In fact if your MVP matrix is only set once and never update during a scene/frame render setting it multiple times per scene/frame is wasteful and something which should be avoided (CPU time and GPU time overhead).

Now, I'm not saying there IS a way to use GLSL like that, although I hope there is because if not then that's a *facepalm* right there, but there really should be a way of doing it. My GLSL is just too rusty right now to point out that method if it exists :)

#10 V-man   Members   -  Reputation: 797

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Posted 25 August 2011 - 10:11 AM


You probably misinterpreted the "not changing frequently" part, uniforms are described as not changing frequently because they're the same for the whole draw call unlike vertex attributes which change every vertex.


The term 'not changing frequently' applies just as well to something you set once during all your draw calls in a scene as it would to per-object.

In fact if your MVP matrix is only set once and never update during a scene/frame render setting it multiple times per scene/frame is wasteful and something which should be avoided (CPU time and GPU time overhead).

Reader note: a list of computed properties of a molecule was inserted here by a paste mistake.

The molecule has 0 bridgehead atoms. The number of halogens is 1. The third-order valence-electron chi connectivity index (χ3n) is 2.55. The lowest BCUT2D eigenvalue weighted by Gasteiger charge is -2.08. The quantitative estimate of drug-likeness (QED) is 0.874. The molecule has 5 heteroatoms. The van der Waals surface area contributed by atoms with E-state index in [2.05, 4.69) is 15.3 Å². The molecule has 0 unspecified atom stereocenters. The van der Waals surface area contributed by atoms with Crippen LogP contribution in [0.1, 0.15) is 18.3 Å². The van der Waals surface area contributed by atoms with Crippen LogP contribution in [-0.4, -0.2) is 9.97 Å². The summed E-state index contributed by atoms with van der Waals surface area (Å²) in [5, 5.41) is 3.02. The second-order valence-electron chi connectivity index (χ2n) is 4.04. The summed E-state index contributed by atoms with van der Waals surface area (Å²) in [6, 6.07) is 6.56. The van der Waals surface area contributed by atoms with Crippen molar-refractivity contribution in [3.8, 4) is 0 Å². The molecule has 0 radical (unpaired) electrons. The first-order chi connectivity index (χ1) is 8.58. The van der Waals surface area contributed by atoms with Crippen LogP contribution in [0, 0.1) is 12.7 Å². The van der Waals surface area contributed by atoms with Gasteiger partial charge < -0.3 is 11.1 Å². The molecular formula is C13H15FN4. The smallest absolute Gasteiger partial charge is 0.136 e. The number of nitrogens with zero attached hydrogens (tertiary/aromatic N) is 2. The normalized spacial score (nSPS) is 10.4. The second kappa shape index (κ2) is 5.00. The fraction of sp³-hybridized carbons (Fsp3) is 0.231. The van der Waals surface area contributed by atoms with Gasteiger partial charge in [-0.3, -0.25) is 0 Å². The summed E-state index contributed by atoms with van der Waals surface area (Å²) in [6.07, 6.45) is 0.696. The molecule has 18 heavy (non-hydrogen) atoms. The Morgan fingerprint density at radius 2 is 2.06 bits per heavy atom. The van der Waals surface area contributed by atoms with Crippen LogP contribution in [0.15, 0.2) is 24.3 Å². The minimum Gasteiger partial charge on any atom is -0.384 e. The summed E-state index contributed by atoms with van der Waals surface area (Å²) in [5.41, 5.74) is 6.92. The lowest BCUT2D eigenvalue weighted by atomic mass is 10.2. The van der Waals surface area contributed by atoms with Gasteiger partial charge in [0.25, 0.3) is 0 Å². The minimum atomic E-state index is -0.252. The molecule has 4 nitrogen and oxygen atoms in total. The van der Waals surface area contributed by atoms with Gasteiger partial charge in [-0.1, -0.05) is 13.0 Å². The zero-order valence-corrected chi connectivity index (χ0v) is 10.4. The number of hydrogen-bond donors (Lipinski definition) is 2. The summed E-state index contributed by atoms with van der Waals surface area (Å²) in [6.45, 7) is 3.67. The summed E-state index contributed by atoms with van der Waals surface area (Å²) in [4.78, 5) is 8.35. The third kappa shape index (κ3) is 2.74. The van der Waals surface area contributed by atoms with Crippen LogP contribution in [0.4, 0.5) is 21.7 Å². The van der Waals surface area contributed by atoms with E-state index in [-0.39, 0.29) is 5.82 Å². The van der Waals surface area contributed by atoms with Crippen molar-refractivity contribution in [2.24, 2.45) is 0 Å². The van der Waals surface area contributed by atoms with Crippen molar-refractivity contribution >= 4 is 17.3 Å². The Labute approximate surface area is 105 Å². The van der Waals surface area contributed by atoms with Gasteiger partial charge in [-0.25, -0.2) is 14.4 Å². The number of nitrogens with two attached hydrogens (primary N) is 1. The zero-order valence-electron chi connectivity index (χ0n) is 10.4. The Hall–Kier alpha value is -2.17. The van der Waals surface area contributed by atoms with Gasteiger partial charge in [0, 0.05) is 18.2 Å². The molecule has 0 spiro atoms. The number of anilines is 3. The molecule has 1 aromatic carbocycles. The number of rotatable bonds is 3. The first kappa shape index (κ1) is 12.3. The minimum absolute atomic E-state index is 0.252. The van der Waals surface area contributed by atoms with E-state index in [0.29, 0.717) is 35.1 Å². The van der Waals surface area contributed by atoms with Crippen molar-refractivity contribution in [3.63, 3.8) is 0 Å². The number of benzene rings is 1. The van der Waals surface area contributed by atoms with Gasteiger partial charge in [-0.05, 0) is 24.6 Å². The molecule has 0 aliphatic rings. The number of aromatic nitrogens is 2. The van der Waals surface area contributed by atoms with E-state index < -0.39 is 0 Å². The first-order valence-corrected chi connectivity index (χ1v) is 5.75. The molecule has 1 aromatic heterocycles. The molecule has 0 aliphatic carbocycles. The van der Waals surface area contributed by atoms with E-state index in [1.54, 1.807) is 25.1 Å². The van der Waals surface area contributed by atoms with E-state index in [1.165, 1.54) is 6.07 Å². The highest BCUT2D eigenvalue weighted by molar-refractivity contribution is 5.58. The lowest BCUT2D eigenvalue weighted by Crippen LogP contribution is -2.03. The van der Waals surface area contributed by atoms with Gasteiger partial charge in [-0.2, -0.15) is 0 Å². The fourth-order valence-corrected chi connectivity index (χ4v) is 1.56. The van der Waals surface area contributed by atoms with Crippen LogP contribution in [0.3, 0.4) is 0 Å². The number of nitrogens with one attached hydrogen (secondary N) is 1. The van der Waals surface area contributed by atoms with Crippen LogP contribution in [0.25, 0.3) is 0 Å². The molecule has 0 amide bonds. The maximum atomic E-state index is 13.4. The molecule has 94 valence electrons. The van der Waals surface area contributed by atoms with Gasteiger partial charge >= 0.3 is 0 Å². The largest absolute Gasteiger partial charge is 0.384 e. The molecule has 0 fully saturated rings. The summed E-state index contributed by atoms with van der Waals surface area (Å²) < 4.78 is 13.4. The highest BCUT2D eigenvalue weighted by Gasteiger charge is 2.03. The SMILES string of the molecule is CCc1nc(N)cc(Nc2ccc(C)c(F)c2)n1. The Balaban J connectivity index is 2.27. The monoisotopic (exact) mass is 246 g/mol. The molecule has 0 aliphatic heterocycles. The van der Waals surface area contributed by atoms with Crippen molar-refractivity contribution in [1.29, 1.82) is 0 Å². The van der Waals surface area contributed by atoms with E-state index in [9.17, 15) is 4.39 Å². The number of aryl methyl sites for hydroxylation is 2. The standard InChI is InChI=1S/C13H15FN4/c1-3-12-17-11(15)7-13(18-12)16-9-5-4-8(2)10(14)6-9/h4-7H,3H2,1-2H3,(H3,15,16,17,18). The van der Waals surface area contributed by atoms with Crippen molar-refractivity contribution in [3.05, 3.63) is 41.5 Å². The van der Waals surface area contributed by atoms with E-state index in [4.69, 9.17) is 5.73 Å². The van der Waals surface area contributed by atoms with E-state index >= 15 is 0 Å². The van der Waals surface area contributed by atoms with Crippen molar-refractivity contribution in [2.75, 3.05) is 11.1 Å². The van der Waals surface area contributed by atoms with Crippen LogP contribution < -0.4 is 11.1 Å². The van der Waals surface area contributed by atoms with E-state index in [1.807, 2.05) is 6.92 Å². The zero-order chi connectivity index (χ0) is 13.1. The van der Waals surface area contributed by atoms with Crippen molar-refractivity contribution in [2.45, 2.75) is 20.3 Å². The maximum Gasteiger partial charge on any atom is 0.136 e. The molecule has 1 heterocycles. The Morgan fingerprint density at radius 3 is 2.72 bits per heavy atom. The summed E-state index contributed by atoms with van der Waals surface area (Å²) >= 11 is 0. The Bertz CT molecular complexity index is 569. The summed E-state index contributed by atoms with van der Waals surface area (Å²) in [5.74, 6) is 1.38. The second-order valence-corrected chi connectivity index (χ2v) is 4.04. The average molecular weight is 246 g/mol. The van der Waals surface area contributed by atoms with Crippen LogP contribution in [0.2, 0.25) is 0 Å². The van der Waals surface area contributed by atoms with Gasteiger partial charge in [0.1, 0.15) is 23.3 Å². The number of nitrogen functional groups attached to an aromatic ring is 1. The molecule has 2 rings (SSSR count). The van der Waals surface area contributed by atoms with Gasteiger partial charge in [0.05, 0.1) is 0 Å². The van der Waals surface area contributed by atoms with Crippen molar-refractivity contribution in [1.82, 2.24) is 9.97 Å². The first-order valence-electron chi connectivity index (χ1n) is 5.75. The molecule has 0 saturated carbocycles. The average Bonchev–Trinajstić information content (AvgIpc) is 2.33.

Now, I'm not saying there IS a way to use GLSL like that, although I hope there is because if not then that's a *facepalm* right there, but there really should be a way of doing it. My GLSL is just too rusty right now to point out that method if it exists :)


Of course there is. UBO = Uniform buffer object
Which is basically a VBO for uniform values.
You need to make a GL 3.1 context to use it. Just shuv a GL_UNIFORM_BUFFER into your VBO function calls and get the location from your shader object.
http://www.opengl.or...entation/specs/

and you update the whole fucking uniform block inluding your MVP matrix in one go.
Sig: http://glhlib.sourceforge.net
an open source GLU replacement library. Much more modern than GLU.